Common Humectants utilized in food products in order to depress Water Activity

Water activity impacts food chemistry and will be managed by removing (dehydrating or drying) or even through chemically binding the water, consequently reducing it's activity.

Humectants as Food Additives
Humectants are additives that join normal water and control water activity. Although the focus here is concerning humectants in foods, humectants also have applications in the pharmaceutical, cosmetic as well as veterinary industries. The reduction of water activity in food products through the inclusion of humectants elevates harmony, preserves texture and also lowers microbial activity.

Humectant use in food items is extensive and has a lengthy history. Salt and sugar are the oldest, most favored humectants. Other commonly used humectants include sorbitol, glycerol and propylene glycol. Humectants are widely available from every day suppliers.

As food additives, humectants need to fulfill numerous criteria for acceptance: safety, lack of adverse odours and flavours, nutritional value, economy and convenience. A key benefit is the reduction of microbial activity in foodstuff, attained through reduction of aw to less than 0.90. Microbial activity may also be reduced by drying foodstuff, thereby reducing the moisture content and aw, however the addition of humectants reduces aw, whilst maintaining moisture.

Food Treatment Blending, moist infusion, and also dry infusion methods are generally used to treat food items with humectants. Blending consists of mixing the product with a humectant solution and requires that the food product be mixed or homogenized. With moist infusion, the food product is soaked in the humectant solution. Dry infusion involves first drying out or dehydrating the goods and then immersing it in the humectant solution.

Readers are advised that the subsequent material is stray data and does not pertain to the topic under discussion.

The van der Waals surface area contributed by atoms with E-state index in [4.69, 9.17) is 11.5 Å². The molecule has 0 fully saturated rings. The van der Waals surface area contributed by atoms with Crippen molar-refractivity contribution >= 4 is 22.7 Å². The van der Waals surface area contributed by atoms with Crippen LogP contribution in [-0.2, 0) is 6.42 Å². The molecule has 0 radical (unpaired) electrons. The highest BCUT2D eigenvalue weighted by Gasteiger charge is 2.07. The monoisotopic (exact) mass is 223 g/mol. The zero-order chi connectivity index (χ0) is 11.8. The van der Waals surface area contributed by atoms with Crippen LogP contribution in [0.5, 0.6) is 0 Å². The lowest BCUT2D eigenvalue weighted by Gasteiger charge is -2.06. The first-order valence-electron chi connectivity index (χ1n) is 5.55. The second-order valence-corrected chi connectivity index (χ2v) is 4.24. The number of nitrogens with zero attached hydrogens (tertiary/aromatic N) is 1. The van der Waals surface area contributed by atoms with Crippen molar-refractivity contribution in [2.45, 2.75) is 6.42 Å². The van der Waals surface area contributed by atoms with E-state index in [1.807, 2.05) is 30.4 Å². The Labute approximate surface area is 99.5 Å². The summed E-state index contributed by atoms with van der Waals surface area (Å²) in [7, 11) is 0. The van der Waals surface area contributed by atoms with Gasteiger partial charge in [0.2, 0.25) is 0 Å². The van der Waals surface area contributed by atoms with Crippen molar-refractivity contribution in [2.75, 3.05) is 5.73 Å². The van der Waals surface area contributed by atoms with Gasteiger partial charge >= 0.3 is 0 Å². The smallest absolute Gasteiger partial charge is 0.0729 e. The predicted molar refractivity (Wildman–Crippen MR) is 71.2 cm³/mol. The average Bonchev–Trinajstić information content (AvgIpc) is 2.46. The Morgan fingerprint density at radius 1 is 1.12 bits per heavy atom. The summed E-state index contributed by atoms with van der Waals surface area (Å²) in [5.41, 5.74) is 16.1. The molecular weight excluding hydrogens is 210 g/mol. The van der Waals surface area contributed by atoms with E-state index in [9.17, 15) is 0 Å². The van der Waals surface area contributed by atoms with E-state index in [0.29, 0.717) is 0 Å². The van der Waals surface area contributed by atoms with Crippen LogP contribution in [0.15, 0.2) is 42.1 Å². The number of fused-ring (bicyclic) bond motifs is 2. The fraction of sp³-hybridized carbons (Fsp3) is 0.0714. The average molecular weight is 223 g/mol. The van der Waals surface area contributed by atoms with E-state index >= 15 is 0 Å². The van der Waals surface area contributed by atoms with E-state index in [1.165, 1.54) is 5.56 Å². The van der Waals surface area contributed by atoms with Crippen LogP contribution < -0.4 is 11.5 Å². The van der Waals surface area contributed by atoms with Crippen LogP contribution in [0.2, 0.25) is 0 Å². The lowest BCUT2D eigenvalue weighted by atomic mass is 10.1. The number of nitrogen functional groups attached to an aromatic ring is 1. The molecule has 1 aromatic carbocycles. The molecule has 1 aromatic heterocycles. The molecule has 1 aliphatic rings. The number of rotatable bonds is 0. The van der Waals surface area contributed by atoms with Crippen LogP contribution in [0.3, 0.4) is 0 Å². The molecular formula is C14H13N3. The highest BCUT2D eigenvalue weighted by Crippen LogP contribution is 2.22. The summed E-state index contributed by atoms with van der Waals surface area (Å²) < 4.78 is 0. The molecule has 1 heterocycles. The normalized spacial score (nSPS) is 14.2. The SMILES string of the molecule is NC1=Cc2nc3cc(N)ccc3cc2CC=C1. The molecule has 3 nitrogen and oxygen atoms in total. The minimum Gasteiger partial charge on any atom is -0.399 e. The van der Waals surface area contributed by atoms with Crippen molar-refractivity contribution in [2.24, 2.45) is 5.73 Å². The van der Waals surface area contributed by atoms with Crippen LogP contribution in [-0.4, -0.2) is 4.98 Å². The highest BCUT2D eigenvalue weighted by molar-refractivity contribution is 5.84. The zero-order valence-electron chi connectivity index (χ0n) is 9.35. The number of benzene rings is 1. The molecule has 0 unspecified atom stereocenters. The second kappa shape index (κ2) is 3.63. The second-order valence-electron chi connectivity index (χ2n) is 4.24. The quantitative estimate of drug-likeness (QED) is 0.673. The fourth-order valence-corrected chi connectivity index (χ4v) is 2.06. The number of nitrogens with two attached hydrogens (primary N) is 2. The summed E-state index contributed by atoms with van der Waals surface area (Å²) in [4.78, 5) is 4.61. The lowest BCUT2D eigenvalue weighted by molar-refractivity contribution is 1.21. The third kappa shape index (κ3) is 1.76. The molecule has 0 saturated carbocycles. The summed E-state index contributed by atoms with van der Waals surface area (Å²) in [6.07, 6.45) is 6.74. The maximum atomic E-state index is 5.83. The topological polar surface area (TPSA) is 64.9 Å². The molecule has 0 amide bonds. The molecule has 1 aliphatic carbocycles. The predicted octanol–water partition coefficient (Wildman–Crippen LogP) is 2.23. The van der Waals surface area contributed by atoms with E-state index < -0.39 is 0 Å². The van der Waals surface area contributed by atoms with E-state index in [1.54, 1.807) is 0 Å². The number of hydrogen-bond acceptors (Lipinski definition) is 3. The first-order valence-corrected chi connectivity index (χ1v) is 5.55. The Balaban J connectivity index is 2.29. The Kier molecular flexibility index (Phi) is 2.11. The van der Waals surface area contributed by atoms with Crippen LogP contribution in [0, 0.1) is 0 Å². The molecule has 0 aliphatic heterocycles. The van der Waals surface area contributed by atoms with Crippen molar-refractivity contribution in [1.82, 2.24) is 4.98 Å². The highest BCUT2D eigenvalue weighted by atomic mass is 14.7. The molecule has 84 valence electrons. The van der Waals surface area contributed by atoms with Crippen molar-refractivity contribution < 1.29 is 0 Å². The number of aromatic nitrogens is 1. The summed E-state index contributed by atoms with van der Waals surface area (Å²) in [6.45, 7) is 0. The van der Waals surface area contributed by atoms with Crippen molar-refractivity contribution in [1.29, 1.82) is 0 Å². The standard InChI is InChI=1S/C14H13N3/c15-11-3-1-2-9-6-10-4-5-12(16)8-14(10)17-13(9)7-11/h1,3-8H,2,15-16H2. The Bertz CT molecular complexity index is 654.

Intermediate Moisture Foods
 Intermediate moisture foods (IMFs) are sufficiently moist to try to eat “as is” and have aw low enough to prevent bacterial growth. Typical water contents vary from 10-40%, with water activities which range from 0.6-0.9. Jams, cheeses and dried fruits are typical IMFs. IMFs produced with humectants for human consumption have emerged as a target of rapidly growing interest, however advancement has been slow due to complications related to uniformity, texture and also flavour changes triggered by humectants. Public perception associated with possible toxicological attributes of food additives has also restricted widespread progress of IMFs for human consumption. Recent applications have concentrated on developing IMFs for use in space programs and the military. The addition of humectants to raw meat products can greatly reduce the water activity into ranges which in turn allow for storage without refrigeration.

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